Phillip Toso, Enterprise IoT Solutions Lead, Venture Technologies Business Applications Group, recently attended and presented at the IoT North America Event in Chicago. Here is his recap:
“IoT is not a strategy, rather it is an enabler to capture critical data to make better decisions, faster.”
During my time at the North America IoT Expo in Chicago I had the opportunity to listen to many forward-thinking leaders across various industries. Leaders from organizations such as Intel, Google, FreeWave, Omni ID, and many more. While the hype of the number of connected devices and optimistic industry revenue forecasting is still part of the message, I found specific use cases and industry point solutions to be most interesting. Throughout the years, I have had the opportunity to attend several IoT events and am excited to see some of the IoT hype followed up with point solutions rather than conceptual industry “what ifs”. My take-a-ways from my time at the NA IoT Expo are a greater need for security and standardization, increased integration capabilities, and opportunity for improved UX design considerations.
Secure Environments are Key to Any Digital Transformation Initiative Such as Internet of Things
Security was certainly the hot topic and I think we can all agree IoT security is top of mind for CTO’s, CIO’s, and other organizational leaders. While the importance of rules and regulations of IoT solutions are a critical step in the industry adoption of IoT solutions, it seems to be a slow-moving target and convoluted as to whom will govern such standards. Similar to rules on the road, IoT will need similar regulations to tame the wild west as it is today. Associations such as Secure Technology Alliance are spearheading this subject that include over 100 organizational participants.
IoT Project Planning Must Take Into Consideration Business Process Integration
Through conversations and demonstrations, every IoT company seems to invest time and money into their own IoT platform however lack ERP integration solution sets. I bring this up as my experience has shown me that not all, but some data elements from solutions need to be integrated into the company’s ERP environments for various reasons. Examples include, but not limited to, inventory levels for financial statements and procurement planning activities, asset tracking solutions with ERP asset management modules to name a few. While IoT solutions are implemented to increase efficiencies, decrease costs, or create new revenue streams, we are finding ourselves with multiple systems for multiple solutions that appear to be creating inefficiencies along the way. This leads me to the opportunity I had to present at the NA IoT Expo.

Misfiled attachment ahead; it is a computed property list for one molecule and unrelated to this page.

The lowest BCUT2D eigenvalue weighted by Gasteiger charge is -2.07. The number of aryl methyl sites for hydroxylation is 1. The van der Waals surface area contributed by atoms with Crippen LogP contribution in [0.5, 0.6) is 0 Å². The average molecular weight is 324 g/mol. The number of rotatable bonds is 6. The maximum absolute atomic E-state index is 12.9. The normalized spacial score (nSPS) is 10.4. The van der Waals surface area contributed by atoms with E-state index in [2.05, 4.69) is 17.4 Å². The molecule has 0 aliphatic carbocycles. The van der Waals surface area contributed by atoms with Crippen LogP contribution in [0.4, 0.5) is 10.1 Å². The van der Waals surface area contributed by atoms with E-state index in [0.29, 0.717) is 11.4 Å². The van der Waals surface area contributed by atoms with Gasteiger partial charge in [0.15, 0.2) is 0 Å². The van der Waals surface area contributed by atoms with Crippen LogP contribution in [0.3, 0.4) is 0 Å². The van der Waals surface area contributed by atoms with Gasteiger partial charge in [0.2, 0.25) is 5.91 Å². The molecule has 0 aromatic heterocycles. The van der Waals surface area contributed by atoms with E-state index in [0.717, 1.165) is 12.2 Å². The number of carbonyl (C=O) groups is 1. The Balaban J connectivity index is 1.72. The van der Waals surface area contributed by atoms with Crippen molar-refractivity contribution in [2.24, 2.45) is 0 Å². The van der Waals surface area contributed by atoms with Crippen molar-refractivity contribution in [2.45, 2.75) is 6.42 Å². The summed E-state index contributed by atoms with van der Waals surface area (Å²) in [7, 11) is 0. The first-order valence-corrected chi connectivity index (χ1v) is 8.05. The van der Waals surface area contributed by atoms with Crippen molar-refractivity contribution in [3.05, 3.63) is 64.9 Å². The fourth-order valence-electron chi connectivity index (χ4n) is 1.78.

Moving Beyond “Hobby” Phase of Real Business Initiative Considerations
I had the opportunity to share my experiences in a breakout session. My topic included prototypes and what to consider. While most prototypes fail, I think we can all reflect on these failures, and understand that most short comings are not derived from the actual technology working or not working, rather oversights who we are designing the solution for and its business outcomes. For IoT to move past the “hobby” stage we have to focus on the client, users, and functionality first.
Consider your personal experience with anything you used for the first time. If it was cumbersome, clunky, and difficult to use would you purchase it again, or look at other options? This behavior is real and present in the IoT arena. Taking the focus off our ideas and solutions and traversing it to the client’s real business initiatives will aid in our design, point solutions, and overall industry success and progression.
The 3rd Wave of the Internet Evolution
John Rinaldi, Business Development Manager at RTA, stated that we are in the 3rd wave of the internet evolution. The first wave was websites, the second was the applications for phones and tablets, and the third is IoT. This message certainly resonated with me. Perhaps you have heard the phrase, “If your business is not online, you are not in business”, broadcasted decades ago. The same message is being aired for IoT to companies and municipalities. Because I was at the forefront of each of these evolutions, I remember all the hype and who said it would not take off and who was on the bandwagon. While some experts sense we are still at the infant stages of IoT and others are part of teams creating solutions for autonomous driving cars or building connected cities, I think we can all agree IoT solutions are touching more lives and business initiatives than ever before. And, will continue snowballing in the coming years. I truly look forward to what next year’s Expo brings and how the state of the industry has transcended.
Collaborating with Other IoT Experts Brings Innovative Change Quicker
Overall, the event was certainly a success, a learning opportunity, and a great place for industry collaboration. While technical requirements for solutions are certainty important, I look to events such as these to seek what others have encountered when considering solutions for clients and their experiences; thus I look forward to a greater mix of business professionals and technical teams in the future.
If you would like to continue the conversation with Phil, email firstname.lastname@example.org. For more information on our Enterprise Internet of Things solutions click here .